Kemoeatu and Jenkins may be the key

Forgive Dan Morgan if he can't suppress a smile when he sees the mammoth defensive tackle tandem of Ma'ake Kemoeatu and Kris Jenkins walking around in the Carolina Panthers locker room these days. Morgan knows they may be the key to him having a monster season and the Panthers getting back to the Super Bowl.

Part of the reason Carolina signed Kemoeatu to a five-year, $23 million contract and paired him with the former two-time All-Pro Jenkins was to free up Morgan to make more plays. It's a similar concept to when the 2000 Baltimore Ravens used defensive tackles Sam Adams and Tony Siragusa to allow middle linebacker Ray Lewis the freedom to move around. Lewis won the league's MVP award and the Ravens won the Super Bowl.

"The Ravens had two big tackles in there that kept Ray Lewis free, and that's something that we want to create for Dan Morgan the best we can," said Panthers coach John Fox, whose New York Giants lost to the Ravens that season in Super Bowl XXXV. "Right now, the plan is to have both Kris and Ma'ake in there, and we'll see where that goes."

The Panthers like what they've seen from Kemoeatu on tape, and the hope is Jenkins can return to being one of the game's most dominating interior defensive linemen after missing 30 of 35 games over the past two seasons due to shoulder and knee injuries.

Jenkins did not participate in the rookie mini-camp.

If Jenkins can make it back -- and all signs are he will -- the Panthers will have two of the bigger (and better) defensive tackles in the league.

Kemoeatu admitted last week he weighs more than 360 pounds, and Jenkins, who hasn't been able to do much running over the past year, certainly isn't far behind.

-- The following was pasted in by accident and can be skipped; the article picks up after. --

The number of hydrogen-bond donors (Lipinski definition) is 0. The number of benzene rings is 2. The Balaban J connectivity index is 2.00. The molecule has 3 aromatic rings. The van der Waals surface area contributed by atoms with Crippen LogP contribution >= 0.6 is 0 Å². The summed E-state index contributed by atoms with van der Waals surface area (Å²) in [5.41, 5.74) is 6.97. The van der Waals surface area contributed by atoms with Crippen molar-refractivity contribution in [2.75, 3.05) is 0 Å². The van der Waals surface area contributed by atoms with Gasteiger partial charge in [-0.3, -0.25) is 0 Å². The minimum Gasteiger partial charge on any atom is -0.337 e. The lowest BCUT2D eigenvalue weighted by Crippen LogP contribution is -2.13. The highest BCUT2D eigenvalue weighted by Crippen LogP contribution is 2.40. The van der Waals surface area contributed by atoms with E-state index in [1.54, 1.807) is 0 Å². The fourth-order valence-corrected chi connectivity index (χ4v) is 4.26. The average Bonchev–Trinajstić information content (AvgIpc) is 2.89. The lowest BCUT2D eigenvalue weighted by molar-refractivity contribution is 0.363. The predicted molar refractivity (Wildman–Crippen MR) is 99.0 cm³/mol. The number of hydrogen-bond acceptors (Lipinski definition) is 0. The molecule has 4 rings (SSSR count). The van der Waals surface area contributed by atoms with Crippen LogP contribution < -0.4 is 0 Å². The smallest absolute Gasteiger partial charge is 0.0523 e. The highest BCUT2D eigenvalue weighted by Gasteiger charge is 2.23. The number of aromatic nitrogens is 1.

"They are huge men," Morgan said. "They have to be the biggest defensive tackle tandem in the league. And I get happy every time I see them. They are two big guys who will be able to clog up the middle, so hopefully I don't see any blockers on me this year. And that would be huge. I think they're going to help our whole team out, but especially me. It will keep blockers off of me and let me run."

At this weekend's mini-camp, defensive line coach Sal Sunseri was shouting at his players to "get skinny" as they maneuvered through blockers.

To that, Kemoeatu chuckled.

"It's hard to get skinny when you weigh 360-plus, you know," he laughed. "It's tough to do."

The Panthers made Kemoeatu their top priority in free agency, signing him on the first day.

Fox knew the Panthers had no shot at either of the top two defensive tackles in the NFL draft -- Oregon's Haloti Ngata or Florida State's Brodrick Bunkley -- because they were drafting so low, so instead they nabbed Kemoeatu while they could.

That, despite the fact Kemoeatu hasn't put up overwhelming tackle numbers and had only four career sacks in four NFL seasons.

But then again, making tackles or getting to the quarterback isn't what Kemoeatu has been asked to do in Baltimore. His job there is similar to what it will be in Carolina -- take up space and free up the middle linebacker to become the star.

"If that's part of my job, keeping guys off of Dan, then I will be doing that -- just like I did for Ray Lewis in Baltimore," Kemoeatu said. "I know that is my job description. Some guys are here to kick the ball and some guys are here to catch the ball. I'm here to help out the team any way possible and if that means clogging up the middle and keeping guys off Dan so he can make more plays, if that is the way we can get to the Super Bowl, that is the way I'm going to play it."

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